Today, young people must be coached never to say “I’m gonna kill ya!” because that is now considered a criminal threat rather than a playground taunt. At the same time, any teen can tell you that the kids who do bully tend to get away with it, and we’ve had several more school shootings since Columbine, as well as many barely averted. One was just down the road in Riverton, and it was discovered only because a MySpace posting was reported to law enforcement. We owe it to our kids to continue working on new solutions to insure that they are safe from harm, none of which are going to be easy.
Kelly: We never truly acknowledge any problems until disasters like Columbine happen. And that’s when reality hits. There is no going back; instead, we are left with unanswered questions and moments of regret and sorrow. For the bullying spectrum, I feel we are either taught about it the same way kindergarten children are, or we learn from the more extreme actions that ultimately lead to harsher punishment.
But why do we feel this zero-tolerance policy actually works, when in actuality it doesn’t? Our school systems use this policy to temporarily fix the situation. To the school, it may seem like the right choice, but to the bully, it may only seem like a slap on the wrist, when really there are deeper psychological issues boiling underneath.
There is a clear line between immature, minor playground bullying and the more sadistic type. Yet these two cases have a tendency to be categorized into one. Wes brought up a valid point when discussing how often the wrong person gets punished. For minor cases, the school system takes it to the extreme, outcasting the individual, leaving the student to live up to his/her label.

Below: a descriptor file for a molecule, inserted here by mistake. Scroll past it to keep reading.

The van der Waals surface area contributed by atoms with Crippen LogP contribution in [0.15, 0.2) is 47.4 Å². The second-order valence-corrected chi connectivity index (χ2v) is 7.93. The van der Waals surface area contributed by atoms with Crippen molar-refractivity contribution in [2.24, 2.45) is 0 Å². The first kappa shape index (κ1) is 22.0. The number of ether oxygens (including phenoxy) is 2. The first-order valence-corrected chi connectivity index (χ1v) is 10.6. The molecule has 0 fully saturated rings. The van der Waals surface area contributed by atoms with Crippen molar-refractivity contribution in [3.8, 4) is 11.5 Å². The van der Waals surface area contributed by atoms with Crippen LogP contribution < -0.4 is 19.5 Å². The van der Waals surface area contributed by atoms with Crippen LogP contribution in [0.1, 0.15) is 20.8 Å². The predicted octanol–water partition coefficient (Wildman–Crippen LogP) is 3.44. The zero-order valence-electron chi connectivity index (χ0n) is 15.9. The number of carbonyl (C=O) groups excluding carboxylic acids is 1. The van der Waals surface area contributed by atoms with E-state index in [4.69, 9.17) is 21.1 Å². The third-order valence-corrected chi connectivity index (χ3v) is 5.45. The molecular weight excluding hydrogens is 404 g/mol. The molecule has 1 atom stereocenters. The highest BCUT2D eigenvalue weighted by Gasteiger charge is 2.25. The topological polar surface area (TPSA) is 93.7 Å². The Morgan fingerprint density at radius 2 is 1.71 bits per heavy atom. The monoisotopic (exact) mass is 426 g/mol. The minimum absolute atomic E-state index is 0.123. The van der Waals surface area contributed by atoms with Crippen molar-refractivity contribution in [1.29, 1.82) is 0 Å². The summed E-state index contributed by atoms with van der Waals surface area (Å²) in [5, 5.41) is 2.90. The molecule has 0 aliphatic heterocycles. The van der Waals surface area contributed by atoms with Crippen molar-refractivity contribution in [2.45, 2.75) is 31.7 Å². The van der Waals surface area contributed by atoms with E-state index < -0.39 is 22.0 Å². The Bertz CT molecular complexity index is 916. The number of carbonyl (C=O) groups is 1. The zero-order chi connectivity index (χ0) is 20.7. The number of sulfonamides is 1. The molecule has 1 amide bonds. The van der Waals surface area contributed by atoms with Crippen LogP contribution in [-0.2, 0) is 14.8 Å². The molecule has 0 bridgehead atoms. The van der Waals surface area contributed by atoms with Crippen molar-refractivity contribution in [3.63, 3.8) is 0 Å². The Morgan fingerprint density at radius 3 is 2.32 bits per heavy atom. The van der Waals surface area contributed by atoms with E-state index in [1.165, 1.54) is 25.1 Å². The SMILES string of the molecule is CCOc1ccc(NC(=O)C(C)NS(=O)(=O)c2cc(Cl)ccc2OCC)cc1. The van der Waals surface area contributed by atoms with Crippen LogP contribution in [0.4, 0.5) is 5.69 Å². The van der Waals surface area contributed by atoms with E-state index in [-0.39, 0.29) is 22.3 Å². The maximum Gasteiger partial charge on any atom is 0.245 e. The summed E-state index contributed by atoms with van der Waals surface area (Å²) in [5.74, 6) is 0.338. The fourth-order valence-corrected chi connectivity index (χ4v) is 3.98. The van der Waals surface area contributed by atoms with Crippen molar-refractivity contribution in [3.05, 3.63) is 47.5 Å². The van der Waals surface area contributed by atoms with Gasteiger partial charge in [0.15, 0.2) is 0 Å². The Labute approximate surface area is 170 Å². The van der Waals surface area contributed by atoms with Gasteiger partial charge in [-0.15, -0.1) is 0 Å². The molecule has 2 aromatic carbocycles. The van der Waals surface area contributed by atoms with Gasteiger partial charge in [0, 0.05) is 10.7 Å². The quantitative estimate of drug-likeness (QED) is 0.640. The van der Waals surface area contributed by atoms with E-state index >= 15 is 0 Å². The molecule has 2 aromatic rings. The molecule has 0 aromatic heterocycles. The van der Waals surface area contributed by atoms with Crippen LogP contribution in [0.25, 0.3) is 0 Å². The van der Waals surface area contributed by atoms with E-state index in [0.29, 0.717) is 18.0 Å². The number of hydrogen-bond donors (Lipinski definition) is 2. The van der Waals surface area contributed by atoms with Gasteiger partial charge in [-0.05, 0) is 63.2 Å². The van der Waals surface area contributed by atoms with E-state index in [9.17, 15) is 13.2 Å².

Instead of outcasting the individuals, I feel it is time for our public to seriously reanalyze how we are handling delicate situations like these. We shouldn’t continue to point fingers, give slaps on the wrist and call it a day. As an alternative, especially for the more extreme cases, we should assess the individual psychologically and socially. Kids have a tendency to live up to their labels. And we have a strong tendency to provide them.
We all come from different walks of lives, most of us don’t know others’ life stories, yet we draw conclusions and tend to lose our empathy for those we outcast. In a perfect world, we wouldn’t need to address this issue. But how long are we going to stand by while bullying and violence happen? How long are we going to turn our cheeks, acting as if nothing is wrong?
— Dr. Wes Crenshaw is a board-certified family psychologist and director of the Family Therapy Institute Midwest. Kelly Kelin is a senior at Free State High School. Opinions and advice given here are not meant as a substitute for psychological evaluation or therapy services. Send your questions about adolescent issues (limited to 200 words) to firstname.lastname@example.org. All correspondence is strictly confidential.